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Escaping the Rat Race

Can we get out of the Rat Race?

Written by Monica C

A lot of people, particularly those who hold 9 to 5 jobs, are often unhappy and bone-tired. Some are even desperate for something new.

Holding a job can become very exhausting. This is especially so if the pay isn’t that great. You work for long hours and yet get very little compensation or recognition for the effort that you put in. This can pile on the frustrations, but you need to continue to work because you need to make a living.

But what if there’s a way to make a change? An escape from the Rat Race?

The Rat Race Concept

The present urban working life is characterized by unpleasant, constant, and grueling competitiveness. It is not surprising that it is referred to as the rat race.

The 9 to 5 work lifestyle that enslaves modern society is a rat race. People are like rats in a maze competing relentlessly with one another to get to the cheese first. The cheese is a miserable recompense and yet rats persist in competing for it.

Holding a job requires you to compete with your co-workers to get a pay raise or a promotion.  You put in long hours. Everybody wants to get ahead, oftentimes at the expense of family life, leisure, and reflection.

The rat race typically involves the lack of work-life balance. You have very little room for independent and creative output. Holding a job usually involves long commutes, high-level stress, and a general dissatisfaction with life.

The Rat Race and Society

Society clearly supports and enforces the concept of the rat race. Almost everybody seems to think that material gain defines success. Every little child is bombarded by the message – from his parents and the school system, that if he wants to be successful in life, he has to study well, join the workforce for a well-paying job, get promoted, and get rich.

Our culture dictates that material success is the be-all and end-all of all our efforts. It is the primary consideration. Relationships, contentment, and personal happiness do not even come close.

It is not far from the truth to say that everybody is enslaved and held hostage to the dollar, pound or currency of choice.

People who are employed have to contend with multiple problems. They have to cope with heavy workloads and hectic schedules. They have to deal with a work environment that is largely competitive, goal-oriented, and coldly impersonal in character. They have to deal with stress and anxiety.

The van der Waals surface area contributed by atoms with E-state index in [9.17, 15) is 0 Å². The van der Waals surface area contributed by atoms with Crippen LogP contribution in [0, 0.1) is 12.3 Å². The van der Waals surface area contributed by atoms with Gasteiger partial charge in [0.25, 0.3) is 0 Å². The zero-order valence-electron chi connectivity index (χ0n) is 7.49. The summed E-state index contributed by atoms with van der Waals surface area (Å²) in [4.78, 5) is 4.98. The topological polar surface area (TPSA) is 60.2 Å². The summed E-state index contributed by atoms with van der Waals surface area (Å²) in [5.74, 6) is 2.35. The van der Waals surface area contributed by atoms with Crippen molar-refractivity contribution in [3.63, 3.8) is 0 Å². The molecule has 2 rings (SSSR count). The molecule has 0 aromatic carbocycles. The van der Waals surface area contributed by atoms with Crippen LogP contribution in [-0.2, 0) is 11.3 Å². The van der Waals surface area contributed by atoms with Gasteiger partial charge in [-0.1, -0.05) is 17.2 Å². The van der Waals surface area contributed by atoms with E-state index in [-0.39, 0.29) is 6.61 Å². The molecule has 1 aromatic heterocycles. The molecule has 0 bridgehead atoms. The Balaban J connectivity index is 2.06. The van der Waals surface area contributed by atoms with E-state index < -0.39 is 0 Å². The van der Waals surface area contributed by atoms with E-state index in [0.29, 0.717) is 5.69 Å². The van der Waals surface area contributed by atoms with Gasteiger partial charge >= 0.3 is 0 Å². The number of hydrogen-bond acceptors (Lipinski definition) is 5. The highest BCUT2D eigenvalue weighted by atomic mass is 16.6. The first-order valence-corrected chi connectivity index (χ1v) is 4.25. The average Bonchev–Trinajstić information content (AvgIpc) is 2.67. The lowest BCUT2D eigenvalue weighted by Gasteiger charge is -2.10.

People often feel that they have no control over their lives. They run from one task to another. They handle multiple responsibilities. There is very little room for creativity, a satisfying high-quality home life, and personal satisfaction.

It is not surprising that there is a large percentage of unhappy, desperate people who suffer from emotional fatigue, depression and burnout.

Materialism

Our present-day society seems preoccupied with material possessions and comforts. It attaches great importance to money and the comforts and luxury it can buy. There is very little room for cultural, intellectual, and spiritual values.

Consumer materialism has led people to accumulate debts. There are many individuals for whom work becomes a means for self-preservation rather than an occasion for economic advancement. They accumulate a pile of bills from leading luxurious lifestyles that they can hardly afford. Now they have to spend the rest of their lives working to pay off their debts. Their jobs have become a form of slavery.

A lot of people are sick of it all. They want to break free from the rat race. They are fed up with the long back-breaking work hours. They want to break free from being programmed to purchase things that they don’t really need. They want to be free of debt.

How to Break Free

A good, well run company is responsible for seeing to it that its employees are given the resources to manage their increasingly demanding roles. It has to find ways to enable their staff to meet targets (even demanding and ambitious ones) through the application of reasonable time and effort. It has to provide technical and managerial training to help their staff cope with work demands. Many now provide stress management training like meditation, relaxation techniques, energizing hypnosis, and other similar ones to enable its employees to effectively manage mounting pressure.

That being said, it is your responsibility to acknowledge ownership of your life – and to see to it that you live your life in a fulfilling, joyful, and holistic manner. It is your life – live it.

Here are some suggestions which you may find useful:

Consider your options.

There are no hard-and-fast rules about how to make a living.

Nobody dictates that you have to plod your way Monday to Friday on a 9-to-5 work schedule. Nobody says you have to hop straight into a full-time desk job right after you graduate from school. Nobody can do anything if you decide not to suffer through 40 years of full-time work. You can opt to retire even before you reach 60 – and nobody can do anything about it.